This years theme was ‘Superheroes’ with the tag line ‘unite our powers’ which acts as a metaphor for the real life heroes struggling against the forces of poverty, injustice and disunity across the world. We can proudly say that we joined the growing movement of fundraising to help many individuals worldwide.

We had an array of fundraising events which took place through the course of one week; On the first day we had an international food sale in which members of ISOC brought in food to represent different countries. On the second day we set up a cake sale in which we had a large selection of cupcakes and biscuits on offer including a cake kindly donated by a restaurant. On the penultimate day, a giant Kahoot quiz game was organised in the main hall in which Everyman Cinema tickets were up for grabs. Finally, the last day consisted of henna designs being tattooed onto students.

All the money raised will go towards providing critical healthcare and education in countries such as Niger and Sudan. We had a very successful charity week and are grateful for all the donations received by students.

Written by Mariam S, Y13

Citizenship Campaign Makers Final

For the past couple of months, the whole of year 9 have been working on a Campaign Makers project in their Citizenship lessons. This project has led them to learning about social issues in their local area, to finding a charity who are just as passionate about that issue as they are. The whole year group have become active in tackling their chosen issue, raising money for their charity, and many may continue to support the charity in the future.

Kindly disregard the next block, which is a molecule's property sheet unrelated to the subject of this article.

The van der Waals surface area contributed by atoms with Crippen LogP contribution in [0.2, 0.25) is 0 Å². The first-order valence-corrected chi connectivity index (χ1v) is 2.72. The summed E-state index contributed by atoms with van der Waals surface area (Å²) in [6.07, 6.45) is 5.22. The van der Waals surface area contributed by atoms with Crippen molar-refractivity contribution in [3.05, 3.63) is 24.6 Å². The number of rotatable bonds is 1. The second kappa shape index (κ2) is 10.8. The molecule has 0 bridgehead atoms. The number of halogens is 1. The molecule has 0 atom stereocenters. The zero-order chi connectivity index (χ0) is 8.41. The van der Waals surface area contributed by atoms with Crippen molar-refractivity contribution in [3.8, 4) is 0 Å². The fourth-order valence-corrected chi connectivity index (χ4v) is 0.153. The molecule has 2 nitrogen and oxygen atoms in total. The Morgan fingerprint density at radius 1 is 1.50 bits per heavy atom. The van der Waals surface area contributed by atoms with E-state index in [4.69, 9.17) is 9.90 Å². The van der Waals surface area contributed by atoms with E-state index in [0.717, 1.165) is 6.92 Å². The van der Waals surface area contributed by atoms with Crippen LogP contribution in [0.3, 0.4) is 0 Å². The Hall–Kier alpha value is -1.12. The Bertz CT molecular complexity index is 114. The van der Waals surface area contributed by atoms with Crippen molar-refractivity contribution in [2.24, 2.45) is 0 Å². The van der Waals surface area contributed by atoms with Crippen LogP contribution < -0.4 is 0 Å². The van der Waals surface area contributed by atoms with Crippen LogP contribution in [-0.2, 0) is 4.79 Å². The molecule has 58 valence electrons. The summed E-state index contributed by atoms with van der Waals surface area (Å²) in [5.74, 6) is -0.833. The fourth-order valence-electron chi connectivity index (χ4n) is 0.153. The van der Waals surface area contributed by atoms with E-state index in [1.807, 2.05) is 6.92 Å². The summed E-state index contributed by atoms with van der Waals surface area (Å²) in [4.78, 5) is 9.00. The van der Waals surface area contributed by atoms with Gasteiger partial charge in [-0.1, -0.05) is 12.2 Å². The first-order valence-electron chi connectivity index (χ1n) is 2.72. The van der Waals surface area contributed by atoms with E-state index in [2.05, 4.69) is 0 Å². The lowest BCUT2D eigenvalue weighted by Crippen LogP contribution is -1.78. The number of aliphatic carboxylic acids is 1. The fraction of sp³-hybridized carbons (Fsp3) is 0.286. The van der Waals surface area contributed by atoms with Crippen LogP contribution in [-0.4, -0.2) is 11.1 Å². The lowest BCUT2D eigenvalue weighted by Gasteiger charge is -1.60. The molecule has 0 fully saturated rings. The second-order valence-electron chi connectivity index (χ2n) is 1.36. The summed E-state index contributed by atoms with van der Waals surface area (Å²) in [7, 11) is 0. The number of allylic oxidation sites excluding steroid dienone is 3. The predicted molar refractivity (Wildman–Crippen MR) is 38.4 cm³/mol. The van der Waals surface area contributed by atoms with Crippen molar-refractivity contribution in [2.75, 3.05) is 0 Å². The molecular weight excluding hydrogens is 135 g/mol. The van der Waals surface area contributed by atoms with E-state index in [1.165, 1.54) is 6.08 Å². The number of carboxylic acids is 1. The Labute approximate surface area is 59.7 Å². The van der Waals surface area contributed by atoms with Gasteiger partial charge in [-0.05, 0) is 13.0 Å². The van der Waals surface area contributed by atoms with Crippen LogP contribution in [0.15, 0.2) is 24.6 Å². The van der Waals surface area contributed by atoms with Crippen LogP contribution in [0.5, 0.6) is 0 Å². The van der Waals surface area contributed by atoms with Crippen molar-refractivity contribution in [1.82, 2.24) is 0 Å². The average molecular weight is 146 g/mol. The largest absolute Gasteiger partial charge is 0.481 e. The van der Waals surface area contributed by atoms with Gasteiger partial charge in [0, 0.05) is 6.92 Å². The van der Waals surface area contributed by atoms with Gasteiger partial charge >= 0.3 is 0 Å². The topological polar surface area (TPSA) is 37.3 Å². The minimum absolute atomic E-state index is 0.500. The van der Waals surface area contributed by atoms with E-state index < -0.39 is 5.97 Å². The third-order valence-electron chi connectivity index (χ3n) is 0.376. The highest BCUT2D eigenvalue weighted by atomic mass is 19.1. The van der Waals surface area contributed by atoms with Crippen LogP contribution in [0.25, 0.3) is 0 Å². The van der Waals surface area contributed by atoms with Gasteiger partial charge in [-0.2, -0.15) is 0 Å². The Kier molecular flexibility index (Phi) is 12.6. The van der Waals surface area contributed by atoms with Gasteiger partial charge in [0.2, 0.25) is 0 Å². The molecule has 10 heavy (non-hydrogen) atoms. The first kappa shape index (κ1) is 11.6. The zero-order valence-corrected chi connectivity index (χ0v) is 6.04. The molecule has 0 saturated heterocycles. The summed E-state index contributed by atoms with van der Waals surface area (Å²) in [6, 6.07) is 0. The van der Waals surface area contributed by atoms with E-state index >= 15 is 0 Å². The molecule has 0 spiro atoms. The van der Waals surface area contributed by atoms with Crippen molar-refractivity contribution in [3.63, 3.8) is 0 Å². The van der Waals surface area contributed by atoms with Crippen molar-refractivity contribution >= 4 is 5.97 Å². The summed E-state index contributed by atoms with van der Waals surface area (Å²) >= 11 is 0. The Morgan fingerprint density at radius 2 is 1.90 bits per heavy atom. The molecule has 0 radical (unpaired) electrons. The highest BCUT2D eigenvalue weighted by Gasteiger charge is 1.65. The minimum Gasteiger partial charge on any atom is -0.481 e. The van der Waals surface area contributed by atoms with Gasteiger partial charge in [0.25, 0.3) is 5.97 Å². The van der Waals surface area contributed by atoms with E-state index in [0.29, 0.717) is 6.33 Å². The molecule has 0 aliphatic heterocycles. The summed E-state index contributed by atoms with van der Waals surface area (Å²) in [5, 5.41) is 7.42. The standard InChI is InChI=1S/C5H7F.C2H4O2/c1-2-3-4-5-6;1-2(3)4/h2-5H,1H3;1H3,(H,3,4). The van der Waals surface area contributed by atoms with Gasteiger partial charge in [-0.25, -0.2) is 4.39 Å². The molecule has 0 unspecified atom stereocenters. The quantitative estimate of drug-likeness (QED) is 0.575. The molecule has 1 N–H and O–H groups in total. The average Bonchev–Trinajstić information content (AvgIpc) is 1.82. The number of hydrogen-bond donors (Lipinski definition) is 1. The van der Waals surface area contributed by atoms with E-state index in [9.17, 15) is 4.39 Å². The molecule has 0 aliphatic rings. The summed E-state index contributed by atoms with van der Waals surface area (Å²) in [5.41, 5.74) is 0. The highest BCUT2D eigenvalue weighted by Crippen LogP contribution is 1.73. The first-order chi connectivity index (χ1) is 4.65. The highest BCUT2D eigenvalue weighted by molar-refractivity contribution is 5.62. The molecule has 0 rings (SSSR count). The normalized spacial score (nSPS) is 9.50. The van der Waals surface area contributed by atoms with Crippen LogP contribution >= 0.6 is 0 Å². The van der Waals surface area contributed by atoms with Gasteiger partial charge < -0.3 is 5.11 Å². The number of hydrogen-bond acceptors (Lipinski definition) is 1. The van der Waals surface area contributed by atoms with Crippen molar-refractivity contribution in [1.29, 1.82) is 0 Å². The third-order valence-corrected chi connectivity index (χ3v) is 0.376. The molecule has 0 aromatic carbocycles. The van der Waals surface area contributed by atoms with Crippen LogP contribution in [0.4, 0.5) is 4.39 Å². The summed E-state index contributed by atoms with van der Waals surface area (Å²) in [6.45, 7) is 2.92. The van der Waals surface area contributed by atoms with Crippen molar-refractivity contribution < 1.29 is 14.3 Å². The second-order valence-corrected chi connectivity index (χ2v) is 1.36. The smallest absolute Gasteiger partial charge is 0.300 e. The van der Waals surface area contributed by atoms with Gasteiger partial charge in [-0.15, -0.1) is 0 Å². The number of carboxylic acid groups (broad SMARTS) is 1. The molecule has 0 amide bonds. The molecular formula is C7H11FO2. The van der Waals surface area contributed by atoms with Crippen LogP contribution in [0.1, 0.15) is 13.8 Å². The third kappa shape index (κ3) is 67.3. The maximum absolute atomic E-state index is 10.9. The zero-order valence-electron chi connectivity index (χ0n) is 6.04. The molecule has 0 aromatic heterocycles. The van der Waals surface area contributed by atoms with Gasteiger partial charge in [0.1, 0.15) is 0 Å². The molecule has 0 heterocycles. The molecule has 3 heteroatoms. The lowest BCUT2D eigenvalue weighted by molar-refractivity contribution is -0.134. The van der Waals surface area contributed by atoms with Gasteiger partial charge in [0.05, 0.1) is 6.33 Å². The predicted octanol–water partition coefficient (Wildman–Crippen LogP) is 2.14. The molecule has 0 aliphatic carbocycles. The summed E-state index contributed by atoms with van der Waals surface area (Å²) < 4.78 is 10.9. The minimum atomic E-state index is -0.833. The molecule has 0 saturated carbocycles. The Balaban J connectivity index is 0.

Groups of a few students chose an issue, and prepared an informative and persuasive presentation about their issue and charity to show to their classes. The best group from each class were voted for by their own peers, and the winning group from each class was put through to the final, which was held on Friday 17th.

There was a very wide range of issues discussed during the final, from sexism in the streets to addiction, from mental health to gang violence.

Each group put forward an explanation of why they were passionate about their social issue, why they had chosen their charity and what they had done to help. They had chosen a variety of creative, and very successful, fundraising methods; there were car boot sales, dog walking, car washes and sponsored walks. All the presentations were incredibly creative and effective, including homemade videos, songs, dances and role plays.

After all 7 groups had presented, the judges reached a decision. The winners of the £500 prize to their chosen charity, generously donated by the PTA, were…